But, satisfied that the doctrine has been authoritatively and infallibly proposed for belief by the Church, our questioner still waits to be informed whether it is a doctrine which has been formally revealed by God and is therefore to be believed under pain of heresy, or whether it is one of those matters which belong only indirectly to the depositum fidei and therefore to be believed by ecclesiastical faith. In the majority of cases this is not difficult to decide: dogmatic facts, canonizations, legislation – these evidently are not revealed by God and belong to the secondary object of the infallible magisterium. But the line of demarcation between dogmas and theological conclusions is not always so clear. There are some doctrines concerning which it may be doubted whether they are formally revealed by God or whether they are merely conclusions which are deduced from revealed truth, and it is part of the theologian’s congenial task to endeavour to determine this. The doctrine of the Assumption is a case in point. But so far as Catholics generally are concerned it is not a matter of great importance, for if the Church – as we are supposing – teaches such doctrines in the exercise of her infallible office the faithful are bound sub gravi to believe them; in practice it is a question of determining whether he who denies them is very near to heresy or whether he has actually fallen into it. In either case he has committed a grave sin against faith.

It is time now to turn our attention more particularly to the first word in our question, and to bring our inquiry to bear precisely upon the moral obligation of the Catholic in the matter of belief. For the Catholic not only believes, he mustbelieve. To the question: “Why do you believe?” I may answer by indicating the motive or ground of my assent. But to the question: “Why must you believe?” I can only answer by pointing to the authority which imposes the obligation.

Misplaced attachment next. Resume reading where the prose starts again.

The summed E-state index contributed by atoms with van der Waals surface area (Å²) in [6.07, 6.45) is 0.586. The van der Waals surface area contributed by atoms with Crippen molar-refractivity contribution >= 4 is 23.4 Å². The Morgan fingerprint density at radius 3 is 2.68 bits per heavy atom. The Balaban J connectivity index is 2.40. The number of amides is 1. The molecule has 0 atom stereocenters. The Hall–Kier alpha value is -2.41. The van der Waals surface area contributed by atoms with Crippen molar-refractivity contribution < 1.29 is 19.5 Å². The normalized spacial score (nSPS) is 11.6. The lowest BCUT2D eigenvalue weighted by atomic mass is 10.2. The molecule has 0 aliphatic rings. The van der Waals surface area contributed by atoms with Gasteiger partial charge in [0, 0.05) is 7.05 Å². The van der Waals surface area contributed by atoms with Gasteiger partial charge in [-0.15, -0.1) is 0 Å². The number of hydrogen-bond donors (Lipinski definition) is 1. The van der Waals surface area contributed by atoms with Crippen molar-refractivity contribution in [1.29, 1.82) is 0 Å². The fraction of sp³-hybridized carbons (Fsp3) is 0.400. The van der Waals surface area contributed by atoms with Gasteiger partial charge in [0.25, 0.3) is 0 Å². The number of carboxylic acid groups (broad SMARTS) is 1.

It is important, I think, to distinguish two aspects of teaching authority. It may be regarded as an authority in dicendo or an authority in jubendo, that is, as an authority which commands intellectual assent or as a power which demands obedience; and the two aspects are by no means inseparable. I can imagine an authority which constitutes a sufficient motive to command assent, without however being able to impose belief as a moral obligation. A professor learned in some subject upon which I am ignorant (let me confess – astronomy) – may tell me wonderful things about the stars. He may be to my knowledge the leading authority – virtually infallible – on his own subject; but I am not bound to believe him. I may be foolish, I may be sceptical; but the professor does not possess that authority over me which makes it my bounden duty to accept his word. On the other hand the school-boy who dissents, even internally, from what his teacher tells him, is insufferably conceited, and if he disagrees openly he is insubordinate and deserves to be punished. By virtue of his position as authoritative teacher the schoolmaster has a right to demand the obedient assent of his pupils; not merely because he is likely to know more about the subject than those over whom he is set – he may be incompetent – but because he is deputed by a legitimate authority to teach them.

However, let us not exaggerate. Ad impossibile nemo tenetur. The human mind cannot accept statements which are absurd, nor can it be obliged to do so. A statement can be accepted by the mind only on condition that it is credible: that it involves no evident contradiction, and that the person who vouches for its truth is known to possess the knowledge and veracity which make it worthy of credence; and in the absence of such conditions the obligation of acceptance ceases. On the other hand, where a legitimately constituted teaching authority exists their absence will not lightly be presumed. On the contrary, obedience to authority (considered as authority in jubendo) will predispose to the assumption that they are present.

Turning now to the Church, and with this distinction still in mind, we are confronted by an institution to which Christ, the Word Incarnate, has entrusted the office of teaching all men: “Going therefore teach ye all nations…teaching them to observe all things whatsoever I have commanded you.” Herein lies the source of the obligation to believe what the Church teaches. The Church possesses the divine commission to teach, and hence there arises in the faithful a moral obligation to believe, which is founded ultimately, not upon the infallibility of the Church, but upon God’s sovereign right to the submission and intellectual allegiance (rationabile obsequium) of His creatures: “He that believeth…shall be saved, but he that believeth not shall be condemned.” It is the God-given right of the Church to teach, and therefore it is the bounden duty of the faithful to believe.